However, there were several challenging aspects. Most courses were taught by several different instructors, who delivered their content with marked variations in style and substance (the worst was an instructor who simply assigned a massively dense reading and expected us to learn everything we needed to know about their topic that way.) I found learning completely online to be a rather lonely experience, although there were live tutorials for some courses which provided opportunities for personal connection. For some courses, students started WhatsApp chat groups which were a lifesaver – it was so helpful to talk about our struggles with the material and share tips with each other. I also struggled to keep on top of the timing for synchronous class sessions, which varied week to week. It seemed like as soon as I finally mastered converting Aberdeen time to my home time zone, there was a time change in either Scotland or Canada and I had to figure things out all over again!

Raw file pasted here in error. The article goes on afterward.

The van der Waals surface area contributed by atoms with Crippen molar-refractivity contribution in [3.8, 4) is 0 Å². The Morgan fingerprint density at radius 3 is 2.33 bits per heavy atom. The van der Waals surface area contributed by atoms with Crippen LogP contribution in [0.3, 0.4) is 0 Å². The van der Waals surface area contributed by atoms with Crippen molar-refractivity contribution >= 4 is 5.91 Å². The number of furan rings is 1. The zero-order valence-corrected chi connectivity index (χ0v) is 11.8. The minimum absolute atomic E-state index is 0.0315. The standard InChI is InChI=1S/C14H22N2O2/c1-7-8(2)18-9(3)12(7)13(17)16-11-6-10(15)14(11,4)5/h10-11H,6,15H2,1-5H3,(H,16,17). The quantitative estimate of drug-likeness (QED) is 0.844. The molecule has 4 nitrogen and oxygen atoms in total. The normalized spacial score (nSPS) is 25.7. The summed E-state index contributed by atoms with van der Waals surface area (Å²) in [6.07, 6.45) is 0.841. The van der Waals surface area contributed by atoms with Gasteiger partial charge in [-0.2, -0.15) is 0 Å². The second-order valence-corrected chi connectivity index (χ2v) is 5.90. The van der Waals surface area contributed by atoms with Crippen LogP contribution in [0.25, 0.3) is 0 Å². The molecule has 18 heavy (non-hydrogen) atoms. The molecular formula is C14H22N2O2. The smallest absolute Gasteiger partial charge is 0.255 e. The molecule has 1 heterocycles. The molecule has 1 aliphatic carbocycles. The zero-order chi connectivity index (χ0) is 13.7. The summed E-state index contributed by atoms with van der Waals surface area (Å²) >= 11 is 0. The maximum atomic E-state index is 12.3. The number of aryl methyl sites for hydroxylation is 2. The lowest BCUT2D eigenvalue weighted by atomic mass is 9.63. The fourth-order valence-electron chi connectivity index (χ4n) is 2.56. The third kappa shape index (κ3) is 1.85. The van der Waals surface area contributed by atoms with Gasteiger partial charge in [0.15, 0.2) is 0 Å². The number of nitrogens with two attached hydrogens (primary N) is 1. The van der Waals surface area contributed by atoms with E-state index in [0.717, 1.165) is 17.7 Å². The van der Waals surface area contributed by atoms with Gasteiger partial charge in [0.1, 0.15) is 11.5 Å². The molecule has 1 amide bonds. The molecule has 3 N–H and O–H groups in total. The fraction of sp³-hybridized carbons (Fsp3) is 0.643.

Experiencing student life myself has heightened my empathy for students. Now that I’m heading back to work, I look forward to continuing to support our learners with compassion and to implementing my new knowledge to help advance research creation and dissemination at my institution.
2020 UNYOC Professional Development Award Winner
The UNYOC virtual conference kicks off with the CE: Antiracism in Libraries: Allyship Starts with You, facilitated by Kelsa Bartley, Shannon Jones, and Jamia Williams.
Thank you LibLynx for sponsoring this meaningful event.
The Upstate New York and Ontario Chapter of the Medical Library Association is a 501(c)6 non-profit organization.